Juno winning rockers Arkells return to St. John’s to ring in Canada Day festivities on June 30th on George Street. Frontman Max Kerman talks band growth, getting political and the privilege of performance
You guys are coming back here on June 30th to celebrate Canada Day on George Street. You’ve played here in just about every kind of venue over the last 10 years. What’s your thoughts on coming back, and of the province in general?
We love it. I mean, these are like real hardcore Arkells fans in Newfoundland and it’s like a really authentic relationship we have because it’s been built over 10 years. I remember the first time we played out Newfoundland, I think in 2009 we opened up for Metric and we played a small club show that weekend. Just being able to really kind of get to know the city and we have our favourite spots that we like to go eat and roam around.
It’s very familiar, like seeing your favourite cousin or something. For us it’s a special place. Live music is so integral to the culture in Newfoundland in a way. It’s different compared to the rest of the country. I feel like we fit right in when we come to Newfoundland.
You’ve said that the band hasn’t been an overnight success. How do you kind of look back and assess that, to have really become one of the biggest rock bands in Canada?
Yeah I mean it’s gratifying because we take every little thing seriously and I’m a real believer that if you really try your best and you make an effort to work with other talented people who care and are passionate about the project then you can build it up brick by brick. So there’s a lot of times we think are we getting anywhere right now?
But if you put your head down, you keep working, you know you can turn around and after a year or two say we’re a little further along than we were. We just feel lucky to have the job. We know how hard it is to make a living in music. And the fact that we’re able to pay the bills by being ourselves and performing on stages of various sizes across the country, it’s something I’m so grateful for it.
I don’t think we’ve ever lost sight of the fact that this happens because everybody in the band cares and wants to be better than the last show or wants to write a record better than the last one. As long as you keep abiding by that attitude, those principles, then we’ll be OK.
Rally Cry is your fifth record and you guys aren’t playing it safe or resting on laurels. Is that a cognizant effort where you feel that you want to stay fresh for your fans?
Max Kerman: It’s for ourselves too. You know, sometimes it’s like there’s so much great indie rock, so many great new rock records made when we were first coming up from the mid 2000s … I think we’re sort of a part of that on the tail end with our first record. But now I look around and there doesn’t need to be another indie rock record made. What’s the next thing that you want to chase? What’s the next sound that inspires you to write a song?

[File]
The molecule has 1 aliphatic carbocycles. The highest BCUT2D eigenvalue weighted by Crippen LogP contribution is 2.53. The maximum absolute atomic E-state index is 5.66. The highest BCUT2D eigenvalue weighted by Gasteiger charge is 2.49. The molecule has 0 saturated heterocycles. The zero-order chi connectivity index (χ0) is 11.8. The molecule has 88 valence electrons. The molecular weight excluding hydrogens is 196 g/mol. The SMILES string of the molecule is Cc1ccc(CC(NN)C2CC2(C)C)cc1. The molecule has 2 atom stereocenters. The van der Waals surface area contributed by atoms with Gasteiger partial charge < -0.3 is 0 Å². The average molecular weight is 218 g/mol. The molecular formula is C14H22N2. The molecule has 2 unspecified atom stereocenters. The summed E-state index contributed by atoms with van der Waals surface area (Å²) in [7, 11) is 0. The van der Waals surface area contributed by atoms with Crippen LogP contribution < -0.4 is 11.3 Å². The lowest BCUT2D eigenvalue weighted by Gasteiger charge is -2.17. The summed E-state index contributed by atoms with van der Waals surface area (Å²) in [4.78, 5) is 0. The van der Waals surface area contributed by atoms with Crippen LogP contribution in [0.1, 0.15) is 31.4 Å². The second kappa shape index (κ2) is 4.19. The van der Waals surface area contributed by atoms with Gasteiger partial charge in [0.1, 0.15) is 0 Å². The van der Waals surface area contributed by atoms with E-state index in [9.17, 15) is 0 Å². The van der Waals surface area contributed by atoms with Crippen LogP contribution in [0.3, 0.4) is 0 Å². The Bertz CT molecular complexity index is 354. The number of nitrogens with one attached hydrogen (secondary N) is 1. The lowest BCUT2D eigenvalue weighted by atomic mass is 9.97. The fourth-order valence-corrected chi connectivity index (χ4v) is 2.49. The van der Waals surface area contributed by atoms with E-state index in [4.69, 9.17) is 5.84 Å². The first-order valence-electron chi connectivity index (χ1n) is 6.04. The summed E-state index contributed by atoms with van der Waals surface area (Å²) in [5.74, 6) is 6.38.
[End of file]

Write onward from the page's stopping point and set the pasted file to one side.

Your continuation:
I saw two of the best shows in my life in the last five days. I saw Anderson Paak play at Echo Beach and then The 1975 and they blew me away. It made me so excited to write new songs. Those bands don’t really sound like the Arkells but there’s so much we can lift from them and be inspired by. And that’s what keeps the job fresh. I think it would be pretty f****ng boring to try to write the same song over and over again.
With an album like Rally Cry, do you see it as an important thing for an artist to kind of speak on things that are going on socially, politically, or what have you?
I think for us it works and makes sense because it’s what inspires me to sit at the piano and want to write a song. Like you need to have that burst of inspiration and for me that often come with current events, so that gets me excited about writing a song. But I’ll also say that I don’t think it’s a requirement for every artist. Some of my favourite artists don’t write about politics at all and I really value what they bring too. I think you have to ultimately do whatever fires you up the most. Some artists write heartbreaking, introverted, inward looking songs and I love that too. And I think that there’s a place for that kind of music. I wouldn’t say come on guys the world’s burning you need to write a song!
Has there been that moment where it feels like you’ve hit another level with the Arkells?
I think every band has some PTSD, even the biggest band in the world says ‘is anybody going to show up?’ I think a lot of bands have years of playing to half empty rooms or empty rooms that stay with them. We’ve played big shows in Canada but also do a lot of club shows in the States, UK & Germany. So we’re always of the mind, I’ll take what we can get. We don’t feel entitled to literally anything. We know how many talented bands and artists that are out there that are deserving of attention. There’s a finite amount of spots on the radio and at the big festivals and if we can be a part of that that’s the f****ing privilege because we know how many people are deserving of it.
You guys have really made a name for yourselves on live performance. What can we expect from this tour, to celebrate Canada no less.
Playing live is our bread and butter. Making Rally Cry in the studio, every time we had a breakthrough moment I’d say I can feel how this is going to go live and the way the crowd’s going to respond. We’ve had a chance to tour since October. It feels pretty f***ing good. It’s a record made to be played live and we’re happy to be doing it on George Street.